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Warde Senior Leads Kids On A Healthy Trail At Fairfield Library

Samantha Strelzer, center, teaches 'tweens how to make banana cream smoothies during her seminar at Fairfield Public Library. Photo Credit: Meredith Guinness
Samantha Strelzer helps make a healthy smoothie in her nutrition seminar at Fairfield Public Library. Photo Credit: Meredith Guinness

FAIRFIELD, Conn. — As an athlete, Fairfield Warde High School senior Samantha Strelzer is interested in eating right and staying healthy.

As a 13-year Girl Scout, she has always wanted to earn the organization’s highest achievement, the Gold Award.

Put those two goals together and you’ve got "The Healthy Trail: What’s Actually in the Mix," a five-week nutrition seminar Strelzer created for 10- to 14-year-olds at Fairfield Public Library.

“I play a lot of sports, so I’m really passionate about this,” said Strelzer, who plays tennis and volleyball and ice skates. “I really want to educate my community on what they can do to be healthier.”

The Gold Star isn’t easily earned. Strelzer had to apply with the local Girl Scout council, create a team to help her and spend 80 hours researching and planning her informative one-hour after-school sessions.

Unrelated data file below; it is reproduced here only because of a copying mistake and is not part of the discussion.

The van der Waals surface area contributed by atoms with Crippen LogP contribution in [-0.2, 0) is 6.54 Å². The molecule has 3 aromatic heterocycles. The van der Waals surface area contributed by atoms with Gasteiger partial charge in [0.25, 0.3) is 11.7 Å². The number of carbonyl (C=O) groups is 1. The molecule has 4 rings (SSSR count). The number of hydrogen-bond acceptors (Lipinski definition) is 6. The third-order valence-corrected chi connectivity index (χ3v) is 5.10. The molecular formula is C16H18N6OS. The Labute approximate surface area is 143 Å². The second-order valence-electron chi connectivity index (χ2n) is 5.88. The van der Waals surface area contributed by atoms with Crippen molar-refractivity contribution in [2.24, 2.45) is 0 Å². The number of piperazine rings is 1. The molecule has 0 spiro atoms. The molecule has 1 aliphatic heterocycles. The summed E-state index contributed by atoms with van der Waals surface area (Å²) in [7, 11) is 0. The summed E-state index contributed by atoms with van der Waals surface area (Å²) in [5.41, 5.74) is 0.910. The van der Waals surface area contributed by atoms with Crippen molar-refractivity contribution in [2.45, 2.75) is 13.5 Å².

Reading Michael Pollan’s “The Omnivore’s Dilemma” and watching documentaries such as “Food Matters” helped inform her decision to create the program, she said. She has already started a Facebook page, The Healthy Trail Mix , and she plans to create a cookbook from the program.

During a recent Monday session, she explained how processed foods are made and what they may contain. For instance, some companies use formaldehyde to disinfect frozen vegetables, she said.

“It’s the same thing that’s used on corpses,” she told her small group of young girls.

“Oh my god!” gasped 11-year-old Nellie.

One of her team members, her friend and fellow Warde senior Gabby Natoli, gave a short explanation on the difference between natural and artificial foods. She explained high fructose corn syrup and transfats and told the girls if they see “artificial flavors” listed on a product, it could represent dozens of chemicals.

“Sometimes if people are having trouble with how they’re eating, they just start taking drugs for it and that’s probably not the best idea,” Strelzer said. “Eating well is a better choice.”

The group spent half of the session whipping up healthy smoothies made from frozen bananas, coconut milk and other nutritious ingredients.

Nicole Scherer, head of teen services at the library, said the program is the first Gold Award-related initiative at the library. She was pleased to help Strelzer achieve her goal.

“She’s been a big library user for as long as I can remember,” she said. “We’re happy to offer this.”

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